Saturday, May 31, 2014

How, not if

In the middle of Monterey County, somewhere between King City and Greenfield, when the person riding next to you asks how it's a gift, shouldn't you have an answer? A short, neat answer? How exactly my brain injury became a gift...

It's clear to me, in dozens of ways. But on a bike I'm no more articulate on the subject than in writing.

It wasn't really the moment of impact where things started to shift. It was one of the moments after that, when we were already out of the car. (People, listen up! Bad idea! Stay in the car!) It came after crawling over the barbed wire with my animal fear. The moment of viewing the scene. Taking in what had just happened.

A road in the middle of nowhere. Not a road of character, but one whose sole purpose is getting from point A to point B. A haze of dust and ruined vehicles. The air blowing, full of sand. Chaos. Cars backed up for miles. A freeway without motion, a tarmac. A canvas for something surreal.

This is what they talk about. It must happen all the time. Everything in the world comes to this.

I stand there in a sandy field, holding paper towels against my face, feeling unsafe despite the barbed wire. Would it hold up to a careening vehicle? Is this whole scene just a set-up for the real accident about to happen? A state trooper talking to people on the shoulder.

This is how people die. It keeps coming back, this thought. It won't be shaken. This is how we die. In banal, uncaring circumstances. Surrounded by strangers, far from anyone we love. We die for no good reason. In ways that we would never choose. For ourselves, for anyone.

The person I'm riding with says quietly that this happened to his sister. He's looking straight ahead.

We cause the accidents too. We build the cars, the roads. We drive long distances, have faith in our own reflexes and coordination. We know it gets windy in this spot and visibility can go to zero and we don't put up a sign. We keep going when we can't see and then it's too late. We don't stop in time.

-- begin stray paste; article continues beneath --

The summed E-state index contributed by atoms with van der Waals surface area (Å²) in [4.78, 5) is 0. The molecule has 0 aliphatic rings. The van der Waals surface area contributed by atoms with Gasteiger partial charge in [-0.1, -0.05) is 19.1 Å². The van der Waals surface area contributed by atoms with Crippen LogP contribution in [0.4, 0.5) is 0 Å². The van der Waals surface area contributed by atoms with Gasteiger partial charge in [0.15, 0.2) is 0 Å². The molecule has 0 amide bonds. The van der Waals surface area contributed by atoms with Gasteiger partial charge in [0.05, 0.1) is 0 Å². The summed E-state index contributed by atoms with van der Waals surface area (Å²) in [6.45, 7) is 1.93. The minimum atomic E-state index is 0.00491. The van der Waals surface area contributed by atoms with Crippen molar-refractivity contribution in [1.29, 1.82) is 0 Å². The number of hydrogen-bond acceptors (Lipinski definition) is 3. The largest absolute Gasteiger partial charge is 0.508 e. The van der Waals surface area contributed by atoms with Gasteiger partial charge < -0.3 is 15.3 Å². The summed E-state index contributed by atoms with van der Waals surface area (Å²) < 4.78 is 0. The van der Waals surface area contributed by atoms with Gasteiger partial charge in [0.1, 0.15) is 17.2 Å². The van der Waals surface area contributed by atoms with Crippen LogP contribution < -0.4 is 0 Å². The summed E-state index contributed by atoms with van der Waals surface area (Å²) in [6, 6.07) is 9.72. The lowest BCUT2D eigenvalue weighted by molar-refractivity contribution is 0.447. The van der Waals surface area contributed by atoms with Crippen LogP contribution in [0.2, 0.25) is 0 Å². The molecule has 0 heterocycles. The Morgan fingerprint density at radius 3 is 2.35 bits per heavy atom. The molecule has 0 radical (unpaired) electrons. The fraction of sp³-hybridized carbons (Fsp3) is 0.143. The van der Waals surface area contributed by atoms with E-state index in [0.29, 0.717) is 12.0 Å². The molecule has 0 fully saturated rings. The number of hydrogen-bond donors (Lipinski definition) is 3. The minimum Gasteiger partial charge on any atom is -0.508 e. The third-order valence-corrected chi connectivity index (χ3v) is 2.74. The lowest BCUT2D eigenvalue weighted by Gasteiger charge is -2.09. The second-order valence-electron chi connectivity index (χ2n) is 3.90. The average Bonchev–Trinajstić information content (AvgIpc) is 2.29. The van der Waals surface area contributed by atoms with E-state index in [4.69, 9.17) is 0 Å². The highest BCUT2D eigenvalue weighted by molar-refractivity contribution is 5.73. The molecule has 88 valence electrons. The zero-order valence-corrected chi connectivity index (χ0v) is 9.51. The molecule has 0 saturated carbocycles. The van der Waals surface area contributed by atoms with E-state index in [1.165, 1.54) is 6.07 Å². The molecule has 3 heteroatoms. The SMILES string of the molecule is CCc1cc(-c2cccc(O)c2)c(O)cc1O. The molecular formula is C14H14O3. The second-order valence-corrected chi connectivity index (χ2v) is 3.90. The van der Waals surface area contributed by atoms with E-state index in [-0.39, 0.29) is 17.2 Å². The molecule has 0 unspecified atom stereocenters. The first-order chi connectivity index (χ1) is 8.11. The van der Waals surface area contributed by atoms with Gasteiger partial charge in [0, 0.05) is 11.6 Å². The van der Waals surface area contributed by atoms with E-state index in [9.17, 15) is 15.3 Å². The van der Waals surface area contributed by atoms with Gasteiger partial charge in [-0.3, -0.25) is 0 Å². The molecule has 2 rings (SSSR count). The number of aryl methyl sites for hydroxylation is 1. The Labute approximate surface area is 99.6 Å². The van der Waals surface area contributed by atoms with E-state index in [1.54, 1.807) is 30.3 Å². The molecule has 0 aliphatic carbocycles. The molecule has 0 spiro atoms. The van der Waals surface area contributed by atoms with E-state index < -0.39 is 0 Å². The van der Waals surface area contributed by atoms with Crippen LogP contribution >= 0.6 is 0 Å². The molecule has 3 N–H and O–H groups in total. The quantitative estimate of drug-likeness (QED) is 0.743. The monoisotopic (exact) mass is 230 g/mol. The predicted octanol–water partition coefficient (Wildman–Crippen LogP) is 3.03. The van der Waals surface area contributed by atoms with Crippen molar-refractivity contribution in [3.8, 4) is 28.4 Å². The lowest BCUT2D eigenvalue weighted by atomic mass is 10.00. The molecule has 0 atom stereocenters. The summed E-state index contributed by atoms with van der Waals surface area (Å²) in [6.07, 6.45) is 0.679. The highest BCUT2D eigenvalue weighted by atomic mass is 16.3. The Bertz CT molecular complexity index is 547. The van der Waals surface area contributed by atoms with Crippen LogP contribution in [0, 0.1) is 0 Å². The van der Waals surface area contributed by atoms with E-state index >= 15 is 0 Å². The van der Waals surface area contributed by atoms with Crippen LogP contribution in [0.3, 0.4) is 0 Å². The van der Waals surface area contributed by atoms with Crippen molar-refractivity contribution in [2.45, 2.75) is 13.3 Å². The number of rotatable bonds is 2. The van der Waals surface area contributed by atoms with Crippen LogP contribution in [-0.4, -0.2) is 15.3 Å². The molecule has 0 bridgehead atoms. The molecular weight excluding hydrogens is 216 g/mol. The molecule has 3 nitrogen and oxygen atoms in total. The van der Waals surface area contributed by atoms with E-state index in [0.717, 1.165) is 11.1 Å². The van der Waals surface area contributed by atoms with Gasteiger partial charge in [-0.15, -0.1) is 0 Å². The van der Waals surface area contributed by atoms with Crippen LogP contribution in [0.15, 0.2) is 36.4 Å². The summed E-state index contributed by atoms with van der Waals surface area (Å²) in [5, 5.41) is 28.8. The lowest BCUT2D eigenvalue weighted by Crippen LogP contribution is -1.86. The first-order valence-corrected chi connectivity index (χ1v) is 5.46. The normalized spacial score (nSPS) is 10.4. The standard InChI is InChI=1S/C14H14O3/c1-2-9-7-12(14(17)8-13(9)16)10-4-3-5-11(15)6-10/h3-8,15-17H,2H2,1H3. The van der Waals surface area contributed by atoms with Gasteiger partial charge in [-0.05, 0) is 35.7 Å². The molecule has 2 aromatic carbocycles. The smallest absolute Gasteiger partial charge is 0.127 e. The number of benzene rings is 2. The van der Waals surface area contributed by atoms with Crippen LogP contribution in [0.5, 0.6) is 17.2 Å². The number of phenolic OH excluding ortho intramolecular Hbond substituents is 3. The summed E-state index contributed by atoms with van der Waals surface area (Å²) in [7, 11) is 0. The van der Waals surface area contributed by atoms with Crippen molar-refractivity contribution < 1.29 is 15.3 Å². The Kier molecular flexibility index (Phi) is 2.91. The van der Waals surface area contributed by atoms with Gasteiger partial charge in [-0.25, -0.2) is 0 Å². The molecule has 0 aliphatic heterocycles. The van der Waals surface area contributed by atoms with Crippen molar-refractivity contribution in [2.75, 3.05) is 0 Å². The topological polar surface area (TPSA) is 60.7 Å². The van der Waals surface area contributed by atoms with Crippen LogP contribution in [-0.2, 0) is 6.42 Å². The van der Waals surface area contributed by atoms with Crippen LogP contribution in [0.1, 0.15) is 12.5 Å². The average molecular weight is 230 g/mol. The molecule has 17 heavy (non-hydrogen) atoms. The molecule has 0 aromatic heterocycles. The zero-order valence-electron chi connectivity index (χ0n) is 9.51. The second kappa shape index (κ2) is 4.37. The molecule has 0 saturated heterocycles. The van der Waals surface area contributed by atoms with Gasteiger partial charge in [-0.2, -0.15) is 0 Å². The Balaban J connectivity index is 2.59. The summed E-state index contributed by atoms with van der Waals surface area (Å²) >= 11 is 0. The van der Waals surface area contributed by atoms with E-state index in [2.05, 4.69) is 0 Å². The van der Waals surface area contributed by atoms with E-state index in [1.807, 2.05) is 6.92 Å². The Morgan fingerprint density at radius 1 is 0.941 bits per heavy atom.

Afterward, we tell ourselves we'll remember. Keep this scene in mind. Live as if each moment is precious and love is all that matters. We get home and make a will. Write down where to put the ashes. Which poem to read. The one that says to focus not on the physical reality of death but instead on sensations of wind and light and rain. Of looking at the stars and knowing they are real.

In practice it's impossible. This is what it looks like and you don't want that.

Also, the world tries to make us small. The other day I lost patience wrangling over visa paperwork. Trying to activate a credit card. Left a cell phone on a bus, had to go through the whole routine of getting it back. Around other humans, what I have to focus on is making small talk and taking care not to step on anyone's feelings. These things are important.

And yet.

Now I am motivated to die slowly, as gracefully as possible. The love my parents poured into me, resist it all coming to nothing in the middle of nowhere. Tap into that music.

The cop and the tow truck driver who scrape the pieces off the road like hyenas, stand them up. Where possible, choose smaller roads of character. Track the passage time according to the Milky Way and bird migrations.

Figure out how to live.

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